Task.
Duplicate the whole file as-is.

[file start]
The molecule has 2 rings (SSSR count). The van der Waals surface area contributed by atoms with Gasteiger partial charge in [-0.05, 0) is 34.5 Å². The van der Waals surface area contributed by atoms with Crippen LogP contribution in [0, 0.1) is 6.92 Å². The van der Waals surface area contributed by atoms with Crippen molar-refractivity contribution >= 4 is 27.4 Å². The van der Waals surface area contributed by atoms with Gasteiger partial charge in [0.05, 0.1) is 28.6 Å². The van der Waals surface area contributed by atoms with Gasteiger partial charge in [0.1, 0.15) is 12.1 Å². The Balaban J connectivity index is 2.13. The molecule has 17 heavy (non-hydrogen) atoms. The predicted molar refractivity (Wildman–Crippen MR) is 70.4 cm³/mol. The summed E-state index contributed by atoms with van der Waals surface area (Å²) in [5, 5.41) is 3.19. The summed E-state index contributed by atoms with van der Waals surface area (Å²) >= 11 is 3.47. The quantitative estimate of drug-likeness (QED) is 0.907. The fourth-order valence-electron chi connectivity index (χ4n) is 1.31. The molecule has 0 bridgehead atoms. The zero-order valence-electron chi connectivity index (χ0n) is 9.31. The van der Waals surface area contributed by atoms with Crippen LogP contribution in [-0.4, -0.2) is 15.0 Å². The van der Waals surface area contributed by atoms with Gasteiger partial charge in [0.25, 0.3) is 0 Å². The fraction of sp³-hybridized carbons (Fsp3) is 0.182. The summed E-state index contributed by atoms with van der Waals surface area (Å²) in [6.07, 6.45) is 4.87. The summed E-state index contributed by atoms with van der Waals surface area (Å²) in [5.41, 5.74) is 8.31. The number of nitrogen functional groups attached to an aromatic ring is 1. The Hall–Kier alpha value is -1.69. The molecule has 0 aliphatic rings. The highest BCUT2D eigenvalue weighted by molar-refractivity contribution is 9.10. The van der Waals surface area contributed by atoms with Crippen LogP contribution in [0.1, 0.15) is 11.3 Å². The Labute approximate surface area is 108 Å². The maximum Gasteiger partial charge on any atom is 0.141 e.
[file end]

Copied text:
The molecule has 2 rings (SSSR count). The van der Waals surface area contributed by atoms with Gasteiger partial charge in [-0.05, 0) is 34.5 Å². The van der Waals surface area contributed by atoms with Crippen LogP contribution in [0, 0.1) is 6.92 Å². The van der Waals surface area contributed by atoms with Crippen molar-refractivity contribution >= 4 is 27.4 Å². The van der Waals surface area contributed by atoms with Gasteiger partial charge in [0.05, 0.1) is 28.6 Å². The van der Waals surface area contributed by atoms with Gasteiger partial charge in [0.1, 0.15) is 12.1 Å². The Balaban J connectivity index is 2.13. The molecule has 17 heavy (non-hydrogen) atoms. The predicted molar refractivity (Wildman–Crippen MR) is 70.4 cm³/mol. The summed E-state index contributed by atoms with van der Waals surface area (Å²) in [5, 5.41) is 3.19. The summed E-state index contributed by atoms with van der Waals surface area (Å²) >= 11 is 3.47. The quantitative estimate of drug-likeness (QED) is 0.907. The fourth-order valence-electron chi connectivity index (χ4n) is 1.31. The molecule has 0 bridgehead atoms. The zero-order valence-electron chi connectivity index (χ0n) is 9.31. The van der Waals surface area contributed by atoms with Crippen LogP contribution in [-0.4, -0.2) is 15.0 Å². The van der Waals surface area contributed by atoms with Gasteiger partial charge in [0.25, 0.3) is 0 Å². The fraction of sp³-hybridized carbons (Fsp3) is 0.182. The summed E-state index contributed by atoms with van der Waals surface area (Å²) in [6.07, 6.45) is 4.87. The summed E-state index contributed by atoms with van der Waals surface area (Å²) in [5.41, 5.74) is 8.31. The number of nitrogen functional groups attached to an aromatic ring is 1. The Hall–Kier alpha value is -1.69. The molecule has 0 aliphatic rings. The highest BCUT2D eigenvalue weighted by molar-refractivity contribution is 9.10. The van der Waals surface area contributed by atoms with Crippen LogP contribution in [0.1, 0.15) is 11.3 Å². The Labute approximate surface area is 108 Å². The maximum Gasteiger partial charge on any atom is 0.141 e.